Connect with us

Op/Ed

8 ways Realtors can use Gmail to increase productivity during the busy season

Whether you’re a beginner or an advanced Gmail user, there are ample ways to eliminate wasted time, critical as we enter the busy season.

Published

on

productivity

No matter how hard we try, when the busy home selling season comes around, it may feel impossible to get it all done. From generating new leads to servicing your current clients, you could work nonstop and still have more things to do.

When this time of year is in full swing, you need to have the right tools to help you focus your day-to-day workflow, decrease inefficient business practices, and increase your productivity. To that end, Gmail can help more than you might think.

Gmail Can Streamline Your Productivity

  1. Unfiled inbox. Did you know that you can configure your Gmail account to receive email from all of your different email accounts? Long gone are the days when you check one email address in one place, and another somewhere else. Go to Settings > Accounts and you can set up all of the email to be received within your Gmail account. (Level of Difficulty: Medium)
  2. Labels. Labels are akin to folders, and they are a great way to keep each transaction, prospect, or project together. What’s nice about Labels is that once an email is labeled, the Label shows at a glance in the inbox. Go to Settings > Labels and you can create a label for each one of your current transactions, clients, or projects. (Level of Difficulty: Easy)
  3. Filters. Used in conjunction with labels, filters will increase your organization without taking any of your time. A filter is a rule (so to speak) that Gmail will follow for a group of emails. For example, you can create a filter which states that any past and future emails from your seller on Pennsylvania Avenue will automatically be labeled The White House. Or, you can create a filter for all of the invoices you receive to be placed somewhere else or even deleted. Go to Settings > Filters or use the search bar at the top of the Gmail inbox to create filters that will save you time and keep you organized. (Level of Difficulty: Medium)
  4. Signature Lines. You can set up a signature line for each email address you configure in Gmail at Settings > General. Previously unavailable, Gmail now allows for text formatting, insertion of hyperlinks, and other nifty features. (Level of Difficulty: Easy)
  5. Canned Response Lab. Do you always send the same to different parties? Do you waste time typing that message every time you send it? If so, then you need to enable the Canned Response Lab. Go to Settings > Labs and you can enable the lab there. One other cool feature of the lab is that it can be used to house multiple signature lines. While Gmail does allow a single signature for each email address you configure, users who want to use multiple signature lines from a single email address can use the Canned Response Lab to get the feature they need. (Level of Difficulty: Medium)
  6. Gmelius. This browser extension (according to their website) helps enhance privacy and boost productivity. With free and paid versions (a one-time fee for the paid version), Gmelius has many options for email inbox configuration. Generally, Gmelius helps users to configure a cleaner, more efficient inbox. Through Gmelius, you can select to have an ad free workspace, add attachment icons, remove Google+ activity, and customize navigation buttons among other things. (Level of Difficulty: Easy)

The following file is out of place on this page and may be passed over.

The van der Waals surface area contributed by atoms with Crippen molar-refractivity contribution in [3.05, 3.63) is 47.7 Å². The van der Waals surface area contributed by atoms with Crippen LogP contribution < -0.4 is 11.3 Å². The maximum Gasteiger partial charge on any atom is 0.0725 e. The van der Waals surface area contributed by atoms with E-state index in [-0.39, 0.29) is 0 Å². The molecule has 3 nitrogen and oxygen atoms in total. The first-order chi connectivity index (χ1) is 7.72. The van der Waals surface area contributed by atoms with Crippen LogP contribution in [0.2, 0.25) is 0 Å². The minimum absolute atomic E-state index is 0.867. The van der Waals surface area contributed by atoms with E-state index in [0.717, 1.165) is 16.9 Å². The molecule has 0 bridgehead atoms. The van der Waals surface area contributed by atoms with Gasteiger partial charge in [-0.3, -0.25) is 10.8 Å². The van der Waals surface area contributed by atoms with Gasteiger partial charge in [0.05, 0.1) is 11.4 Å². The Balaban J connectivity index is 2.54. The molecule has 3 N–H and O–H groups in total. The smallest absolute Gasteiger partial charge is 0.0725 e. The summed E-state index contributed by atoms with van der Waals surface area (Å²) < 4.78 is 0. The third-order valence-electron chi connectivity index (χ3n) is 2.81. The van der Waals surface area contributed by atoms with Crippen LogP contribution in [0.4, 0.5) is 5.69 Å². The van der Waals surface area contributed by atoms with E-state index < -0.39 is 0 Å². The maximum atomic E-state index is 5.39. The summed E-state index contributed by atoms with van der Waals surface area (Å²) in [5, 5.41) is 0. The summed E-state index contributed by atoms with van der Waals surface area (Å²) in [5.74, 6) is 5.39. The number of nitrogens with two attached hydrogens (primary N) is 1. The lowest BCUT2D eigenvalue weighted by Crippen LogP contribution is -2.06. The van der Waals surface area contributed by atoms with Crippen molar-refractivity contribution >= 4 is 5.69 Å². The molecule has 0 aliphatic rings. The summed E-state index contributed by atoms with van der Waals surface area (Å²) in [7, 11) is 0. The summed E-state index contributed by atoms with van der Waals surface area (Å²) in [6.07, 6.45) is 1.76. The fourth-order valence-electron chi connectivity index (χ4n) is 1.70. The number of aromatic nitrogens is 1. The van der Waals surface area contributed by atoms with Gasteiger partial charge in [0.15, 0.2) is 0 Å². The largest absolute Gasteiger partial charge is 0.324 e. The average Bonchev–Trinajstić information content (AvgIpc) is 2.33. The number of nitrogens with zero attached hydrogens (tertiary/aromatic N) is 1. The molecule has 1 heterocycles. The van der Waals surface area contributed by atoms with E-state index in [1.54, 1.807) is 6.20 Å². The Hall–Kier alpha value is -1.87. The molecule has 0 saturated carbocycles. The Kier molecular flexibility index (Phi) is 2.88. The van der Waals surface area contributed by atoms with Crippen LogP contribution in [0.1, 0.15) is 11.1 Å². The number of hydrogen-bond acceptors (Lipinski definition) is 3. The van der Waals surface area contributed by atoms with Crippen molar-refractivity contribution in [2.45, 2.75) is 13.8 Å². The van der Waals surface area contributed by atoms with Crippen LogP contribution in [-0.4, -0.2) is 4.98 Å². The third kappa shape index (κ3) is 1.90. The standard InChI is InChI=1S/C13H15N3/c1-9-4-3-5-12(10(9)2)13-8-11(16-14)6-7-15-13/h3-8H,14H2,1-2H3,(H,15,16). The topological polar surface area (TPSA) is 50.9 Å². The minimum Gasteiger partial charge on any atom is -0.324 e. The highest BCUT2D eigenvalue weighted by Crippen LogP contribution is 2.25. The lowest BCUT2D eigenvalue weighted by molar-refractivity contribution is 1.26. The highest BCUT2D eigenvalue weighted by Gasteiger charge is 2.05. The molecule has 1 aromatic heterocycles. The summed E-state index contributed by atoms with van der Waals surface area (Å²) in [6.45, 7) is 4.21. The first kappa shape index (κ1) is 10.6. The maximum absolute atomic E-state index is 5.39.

7. Streak. Best explained, Streak is a CRM that lives inside Gmail (only for use on Google Chrome). With a strong pipeline management feature and the ability to customize fields, it is a quick and efficient way to manage your sales pipeline within your email (so that you do not have to jump between email and your CRM). While you can customize any pipeline, the folks at Streak recently added a Real Estate Pipeline, which is a good place to get started. Note that there is also a Streak app that you can install on mobile devices. (Level of Difficulty: Medium to Hard)
  8. Gmail app. If you are going to work hard on getting your inbox organized to increase your productivity, then by all means you should be using the Gmail app on your mobile device. Within the Gmail app, you can see the labels you created to control the enormity of your inbox. Considering abandoning the built-in mail product and install the Gmail app on your smartphone or tablet. (Level of Difficulty: Easy)

It’s true that getting organized to increase your productivity and streamline your business may take time. But, if you devote a few hours to the tips and organizational tools provided here, the time you will save on the back end will be ten fold.

Got any more cool Gmail productivity tips? Feel free to share them in the comments section below.

Melissa is an in-demand business success speaker and author, as well as a real estate broker with thousands of short sale transactions under her belt. She leverages her experience as a short sale insider to motivate thousands of business professionals to plan their careers better, execute more effectively on their plan, and earn more because of it.